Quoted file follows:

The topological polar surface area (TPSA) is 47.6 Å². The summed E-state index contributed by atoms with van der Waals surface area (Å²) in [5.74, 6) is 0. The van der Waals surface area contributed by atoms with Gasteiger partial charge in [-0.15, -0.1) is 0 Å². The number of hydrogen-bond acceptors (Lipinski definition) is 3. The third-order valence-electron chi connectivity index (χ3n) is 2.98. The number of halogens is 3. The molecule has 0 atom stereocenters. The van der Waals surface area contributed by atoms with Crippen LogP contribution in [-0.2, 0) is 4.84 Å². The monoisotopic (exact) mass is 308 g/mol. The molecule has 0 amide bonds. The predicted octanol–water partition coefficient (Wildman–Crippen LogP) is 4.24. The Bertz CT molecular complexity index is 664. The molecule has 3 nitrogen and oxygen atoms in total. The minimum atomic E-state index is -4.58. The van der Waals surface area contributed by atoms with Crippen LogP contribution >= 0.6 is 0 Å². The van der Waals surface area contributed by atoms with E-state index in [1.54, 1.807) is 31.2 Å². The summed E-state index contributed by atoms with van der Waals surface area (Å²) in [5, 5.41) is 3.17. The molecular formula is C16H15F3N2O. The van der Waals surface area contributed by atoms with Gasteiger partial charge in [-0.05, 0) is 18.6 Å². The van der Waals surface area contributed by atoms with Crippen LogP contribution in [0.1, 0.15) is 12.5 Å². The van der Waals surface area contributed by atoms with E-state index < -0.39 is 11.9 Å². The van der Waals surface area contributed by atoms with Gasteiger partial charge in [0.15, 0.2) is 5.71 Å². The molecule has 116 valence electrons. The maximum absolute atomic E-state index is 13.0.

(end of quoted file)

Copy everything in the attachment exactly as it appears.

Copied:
The topological polar surface area (TPSA) is 47.6 Å². The summed E-state index contributed by atoms with van der Waals surface area (Å²) in [5.74, 6) is 0. The van der Waals surface area contributed by atoms with Gasteiger partial charge in [-0.15, -0.1) is 0 Å². The number of hydrogen-bond acceptors (Lipinski definition) is 3. The third-order valence-electron chi connectivity index (χ3n) is 2.98. The number of halogens is 3. The molecule has 0 atom stereocenters. The van der Waals surface area contributed by atoms with Crippen LogP contribution in [-0.2, 0) is 4.84 Å². The monoisotopic (exact) mass is 308 g/mol. The molecule has 0 amide bonds. The predicted octanol–water partition coefficient (Wildman–Crippen LogP) is 4.24. The Bertz CT molecular complexity index is 664. The molecule has 3 nitrogen and oxygen atoms in total. The minimum atomic E-state index is -4.58. The van der Waals surface area contributed by atoms with Crippen LogP contribution >= 0.6 is 0 Å². The van der Waals surface area contributed by atoms with E-state index in [1.54, 1.807) is 31.2 Å². The summed E-state index contributed by atoms with van der Waals surface area (Å²) in [5, 5.41) is 3.17. The molecular formula is C16H15F3N2O. The van der Waals surface area contributed by atoms with Gasteiger partial charge in [-0.05, 0) is 18.6 Å². The van der Waals surface area contributed by atoms with Crippen LogP contribution in [0.1, 0.15) is 12.5 Å². The van der Waals surface area contributed by atoms with E-state index < -0.39 is 11.9 Å². The van der Waals surface area contributed by atoms with Gasteiger partial charge in [0.15, 0.2) is 5.71 Å². The molecule has 116 valence electrons. The maximum absolute atomic E-state index is 13.0.